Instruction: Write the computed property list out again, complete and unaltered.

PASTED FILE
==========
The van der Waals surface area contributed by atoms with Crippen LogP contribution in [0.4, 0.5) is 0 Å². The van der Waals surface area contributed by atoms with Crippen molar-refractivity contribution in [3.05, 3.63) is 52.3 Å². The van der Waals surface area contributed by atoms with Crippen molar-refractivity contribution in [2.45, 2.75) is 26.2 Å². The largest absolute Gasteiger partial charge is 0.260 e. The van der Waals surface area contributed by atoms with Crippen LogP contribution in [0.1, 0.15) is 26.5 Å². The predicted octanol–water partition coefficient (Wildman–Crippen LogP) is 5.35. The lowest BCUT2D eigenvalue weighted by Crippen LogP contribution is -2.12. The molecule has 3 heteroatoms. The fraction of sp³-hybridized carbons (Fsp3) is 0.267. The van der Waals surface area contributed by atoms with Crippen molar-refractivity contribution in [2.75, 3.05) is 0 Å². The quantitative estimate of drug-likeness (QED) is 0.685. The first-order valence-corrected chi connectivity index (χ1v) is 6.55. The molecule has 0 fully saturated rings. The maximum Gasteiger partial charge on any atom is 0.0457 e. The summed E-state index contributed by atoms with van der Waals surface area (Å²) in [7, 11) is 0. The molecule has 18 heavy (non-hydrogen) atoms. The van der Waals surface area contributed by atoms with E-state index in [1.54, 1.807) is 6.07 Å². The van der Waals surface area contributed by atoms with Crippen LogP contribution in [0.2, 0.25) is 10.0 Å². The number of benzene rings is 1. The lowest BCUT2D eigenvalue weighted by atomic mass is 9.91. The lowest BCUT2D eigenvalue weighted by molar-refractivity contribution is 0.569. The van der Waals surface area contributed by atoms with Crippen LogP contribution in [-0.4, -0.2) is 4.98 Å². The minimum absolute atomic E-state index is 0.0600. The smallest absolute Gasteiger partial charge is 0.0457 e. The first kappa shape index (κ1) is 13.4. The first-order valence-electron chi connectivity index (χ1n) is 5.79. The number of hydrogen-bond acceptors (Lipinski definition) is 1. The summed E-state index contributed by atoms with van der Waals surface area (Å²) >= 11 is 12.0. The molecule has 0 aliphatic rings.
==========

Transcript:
The van der Waals surface area contributed by atoms with Crippen LogP contribution in [0.4, 0.5) is 0 Å². The van der Waals surface area contributed by atoms with Crippen molar-refractivity contribution in [3.05, 3.63) is 52.3 Å². The van der Waals surface area contributed by atoms with Crippen molar-refractivity contribution in [2.45, 2.75) is 26.2 Å². The largest absolute Gasteiger partial charge is 0.260 e. The van der Waals surface area contributed by atoms with Crippen LogP contribution in [0.1, 0.15) is 26.5 Å². The predicted octanol–water partition coefficient (Wildman–Crippen LogP) is 5.35. The lowest BCUT2D eigenvalue weighted by Crippen LogP contribution is -2.12. The molecule has 3 heteroatoms. The fraction of sp³-hybridized carbons (Fsp3) is 0.267. The van der Waals surface area contributed by atoms with Crippen molar-refractivity contribution in [2.75, 3.05) is 0 Å². The quantitative estimate of drug-likeness (QED) is 0.685. The first-order valence-corrected chi connectivity index (χ1v) is 6.55. The molecule has 0 fully saturated rings. The maximum Gasteiger partial charge on any atom is 0.0457 e. The summed E-state index contributed by atoms with van der Waals surface area (Å²) in [7, 11) is 0. The molecule has 18 heavy (non-hydrogen) atoms. The van der Waals surface area contributed by atoms with E-state index in [1.54, 1.807) is 6.07 Å². The van der Waals surface area contributed by atoms with Crippen LogP contribution in [0.2, 0.25) is 10.0 Å². The number of benzene rings is 1. The lowest BCUT2D eigenvalue weighted by atomic mass is 9.91. The lowest BCUT2D eigenvalue weighted by molar-refractivity contribution is 0.569. The van der Waals surface area contributed by atoms with Crippen LogP contribution in [-0.4, -0.2) is 4.98 Å². The minimum absolute atomic E-state index is 0.0600. The smallest absolute Gasteiger partial charge is 0.0457 e. The first kappa shape index (κ1) is 13.4. The first-order valence-electron chi connectivity index (χ1n) is 5.79. The number of hydrogen-bond acceptors (Lipinski definition) is 1. The summed E-state index contributed by atoms with van der Waals surface area (Å²) >= 11 is 12.0. The molecule has 0 aliphatic rings.